Bisabolol is a terpene many of us have seen on the ingredient list of several skincare products. Indeed, it's been used for hundreds of years as a skincare ingredient due to its potential healing properties. Because of its low-toxicity, the terpene is Generally Regarded As Safe (GRAS) by the FDA, making it an attractive, active ingredient in myriad over-the-counter cosmetics and pharmaceuticals. It is a primary terpene found in German Chamomile, making it popular in fine fragrances. It is also a primary terpene found in the oil used in our #5, with over a whopping 12,000ug/g!
The main effect for which bisabolol is known is its ability help the skin absorb better. Think of your skin as a sponge. When you pour water on a dry sponge, the water runs right off. If you pour water onto a damp sponge, it soaks right in. So, all of the other wonderful ingredients in our #5 Balm soak into the skin better due to the high content of bisabolol. Pretty cool, huh? If the CBD topical you're using doesn't have bisabolol, perhaps you should consider a different CBD topical. We know of a place that might have just what you need! (wink, wink)
Don't be fooled though, as you'll see, Bisabolol has been studied for benefits other than skin protection, including one with an "Eww" factor (we'll save that one for last).
Rotenone is a popular plant-derived compound found in many natural insecticides. It is also used to kill fish. Even though humans are a higher life form than insects and fish, you don't need to be a rocket surgeon to know that rotenone is toxic to us as well. So, what does this have to do with Bisabolol?
"ROT (Rotenone) impairs mitochondrial dysfunction being mitochondrial complex-I (MC-1) inhibitor and perturbs antioxidant-oxidant balance that contributes to the onset and development of neuroinflammation and neurodegeneration in PD (Parkinson's Disease). ...BSB (Bisabolol) treatment significantly prevented ROT-induced loss of dopaminergic neurons and fibers in the substantia nigra and striatum respectively. BSB treatment also attenuated ROT-induced oxidative stress evidenced by inhibition of MDA formation and GSH depletion as well as improvement in antioxidant enzymes, SOD and catalase."
More information about Rotenone.
Wow! Given the ease at which rotenone crosses the blood-brain barrier, those who've been exposed to high levels of rotenone may be well-served to include Bisabolol into their health care regimen. We can't give medical advice or make promises as to the efficaciousness of bisabolol, so we ask that you do your due diligence and read the link above, then read more. Remember, you can never research too much.
According to the Mayo Clinic., "Glioma is a type of tumor that occurs in the brain and spinal cord. Gliomas begin in the gluey supportive cells (glial cells) that surround nerve cells and help them function."
A 2004 study concluded that, "Glioma cells treated with a high concentration of a-bisabolol (10.0 lM) resulted in a 100% cell death. The study also revealed that the viability of normal rat glial cells (non-neuronial cells) was not affected by treatment with a-bisabolol at the same concentrations as above."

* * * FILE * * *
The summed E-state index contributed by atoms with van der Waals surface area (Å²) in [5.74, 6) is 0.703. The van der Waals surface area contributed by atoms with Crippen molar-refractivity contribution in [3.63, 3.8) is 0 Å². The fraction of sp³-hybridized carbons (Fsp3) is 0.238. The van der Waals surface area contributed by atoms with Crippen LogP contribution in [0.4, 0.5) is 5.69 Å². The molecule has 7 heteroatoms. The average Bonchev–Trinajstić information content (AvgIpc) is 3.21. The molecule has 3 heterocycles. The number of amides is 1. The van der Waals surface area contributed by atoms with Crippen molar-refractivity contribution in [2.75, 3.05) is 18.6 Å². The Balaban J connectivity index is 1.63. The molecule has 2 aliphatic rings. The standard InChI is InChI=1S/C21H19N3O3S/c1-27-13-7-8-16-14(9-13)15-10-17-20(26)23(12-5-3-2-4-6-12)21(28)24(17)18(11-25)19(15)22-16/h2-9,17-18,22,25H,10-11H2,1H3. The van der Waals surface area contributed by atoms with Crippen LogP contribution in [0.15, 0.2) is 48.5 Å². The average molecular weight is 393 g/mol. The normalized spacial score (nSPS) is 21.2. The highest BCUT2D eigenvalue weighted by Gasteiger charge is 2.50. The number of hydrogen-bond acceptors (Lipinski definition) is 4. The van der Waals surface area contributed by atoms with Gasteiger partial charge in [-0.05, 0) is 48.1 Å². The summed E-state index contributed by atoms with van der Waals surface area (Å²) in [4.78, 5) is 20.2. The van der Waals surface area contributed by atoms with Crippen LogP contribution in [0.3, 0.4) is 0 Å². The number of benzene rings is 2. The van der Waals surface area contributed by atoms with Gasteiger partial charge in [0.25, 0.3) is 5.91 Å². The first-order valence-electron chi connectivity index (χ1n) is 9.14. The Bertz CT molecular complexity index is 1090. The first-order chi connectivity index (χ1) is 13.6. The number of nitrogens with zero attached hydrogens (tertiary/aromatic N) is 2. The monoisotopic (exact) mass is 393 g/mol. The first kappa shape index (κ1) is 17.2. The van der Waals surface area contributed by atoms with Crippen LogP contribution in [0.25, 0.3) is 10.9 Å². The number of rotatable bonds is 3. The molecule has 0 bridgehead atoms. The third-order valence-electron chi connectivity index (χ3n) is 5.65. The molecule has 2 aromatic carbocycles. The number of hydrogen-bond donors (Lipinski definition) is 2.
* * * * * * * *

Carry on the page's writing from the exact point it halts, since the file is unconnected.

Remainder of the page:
Hmm. One thing for sure, we didn't do the above study and we aren't making the claims. We're throwing it out there for you to consider, and we'll just leave it at that.
And as promised, the "Eww" factor: somewhere floating around out in this big, beautiful world is evidence suggesting that Bisabolol can rid the intestines of parasitic worms. You read that right: parasitic worms!
"The main application of x-bisabolol in the pharmaceutical sector is related to its anti-inflammatory, antispasmodic, anti-allergic, drug permeation and vermifuge [anti-worm] properties [9, 12]."
While researching this topic, one will find that terpenes have been used for the elimination of parasites for a very long time. Of these, we also find "At the two highest concentrations tested (1000 and 500mug/ml), (-)alpha-bisabolol and pentamidine (control agent) achieved 100% inhibition of L. infantum promastigote. These in vitro data can be considered promising in support of the therapeutic use of (-)alpha-bisabolol preparations to treat leishmaniasis caused by L. infantum species." Resource
What??? "Promastigotes"? Believe us, you don't want to know.
We'd be remiss if we didn't mention this 2018 study from the University of California that found that parasitic worms themselves not only have an endocannabinoid system, but they excrete cannabinoid-like molecules to reduce the pain and inflammation of the host. How exciting!
"Like mammals, parasitic worms have an endocannabinoid system that may help the worm and the hosts it infects survive by reducing pain and inflammation in the host, according to a "wild" new discovery by an interdisciplinary research team at the University of California, Riverside."
Ignoring the fact that that this isn't good news for someone infected with parasitic worms, what it does indicate is that cannabinoids can reduce pain and inflammation.... but you didn't hear that from us.
Of course, we can't scratch the surface on a single website of all the studies into this awesome terpene, so don't stop researching simply because you don't see a particular issue here. DIG! If bisabolol is something that you believe may help you achieve your health care goals, our "#5" tinctures and balm may be the solution you're looking for. Other studies of Bisabolol you will find in your research may include: